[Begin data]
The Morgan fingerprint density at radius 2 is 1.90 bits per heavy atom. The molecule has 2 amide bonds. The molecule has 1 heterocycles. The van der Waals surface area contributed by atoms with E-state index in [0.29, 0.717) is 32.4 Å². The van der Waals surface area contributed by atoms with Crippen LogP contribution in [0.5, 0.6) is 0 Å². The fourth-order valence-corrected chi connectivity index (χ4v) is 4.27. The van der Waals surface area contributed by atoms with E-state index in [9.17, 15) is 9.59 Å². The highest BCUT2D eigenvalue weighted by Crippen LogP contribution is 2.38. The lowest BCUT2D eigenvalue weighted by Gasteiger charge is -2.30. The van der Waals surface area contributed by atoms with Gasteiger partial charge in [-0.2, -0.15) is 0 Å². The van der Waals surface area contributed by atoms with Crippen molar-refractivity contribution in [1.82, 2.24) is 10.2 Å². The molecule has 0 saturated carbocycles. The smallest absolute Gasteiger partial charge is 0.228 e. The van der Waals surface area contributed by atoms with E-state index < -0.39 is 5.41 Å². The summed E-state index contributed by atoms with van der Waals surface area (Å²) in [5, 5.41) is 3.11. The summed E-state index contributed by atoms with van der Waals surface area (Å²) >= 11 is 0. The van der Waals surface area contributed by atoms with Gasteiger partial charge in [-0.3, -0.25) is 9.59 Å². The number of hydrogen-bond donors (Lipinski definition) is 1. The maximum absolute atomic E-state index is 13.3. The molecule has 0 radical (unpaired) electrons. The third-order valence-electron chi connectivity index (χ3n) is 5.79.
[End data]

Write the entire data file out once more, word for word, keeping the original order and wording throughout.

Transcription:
The Morgan fingerprint density at radius 2 is 1.90 bits per heavy atom. The molecule has 2 amide bonds. The molecule has 1 heterocycles. The van der Waals surface area contributed by atoms with E-state index in [0.29, 0.717) is 32.4 Å². The van der Waals surface area contributed by atoms with Crippen LogP contribution in [0.5, 0.6) is 0 Å². The fourth-order valence-corrected chi connectivity index (χ4v) is 4.27. The van der Waals surface area contributed by atoms with E-state index in [9.17, 15) is 9.59 Å². The highest BCUT2D eigenvalue weighted by Crippen LogP contribution is 2.38. The lowest BCUT2D eigenvalue weighted by Gasteiger charge is -2.30. The van der Waals surface area contributed by atoms with Gasteiger partial charge in [-0.2, -0.15) is 0 Å². The van der Waals surface area contributed by atoms with Crippen molar-refractivity contribution in [1.82, 2.24) is 10.2 Å². The molecule has 0 saturated carbocycles. The smallest absolute Gasteiger partial charge is 0.228 e. The van der Waals surface area contributed by atoms with E-state index < -0.39 is 5.41 Å². The summed E-state index contributed by atoms with van der Waals surface area (Å²) in [5, 5.41) is 3.11. The summed E-state index contributed by atoms with van der Waals surface area (Å²) >= 11 is 0. The van der Waals surface area contributed by atoms with Gasteiger partial charge in [-0.3, -0.25) is 9.59 Å². The number of hydrogen-bond donors (Lipinski definition) is 1. The maximum absolute atomic E-state index is 13.3. The molecule has 0 radical (unpaired) electrons. The third-order valence-electron chi connectivity index (χ3n) is 5.79.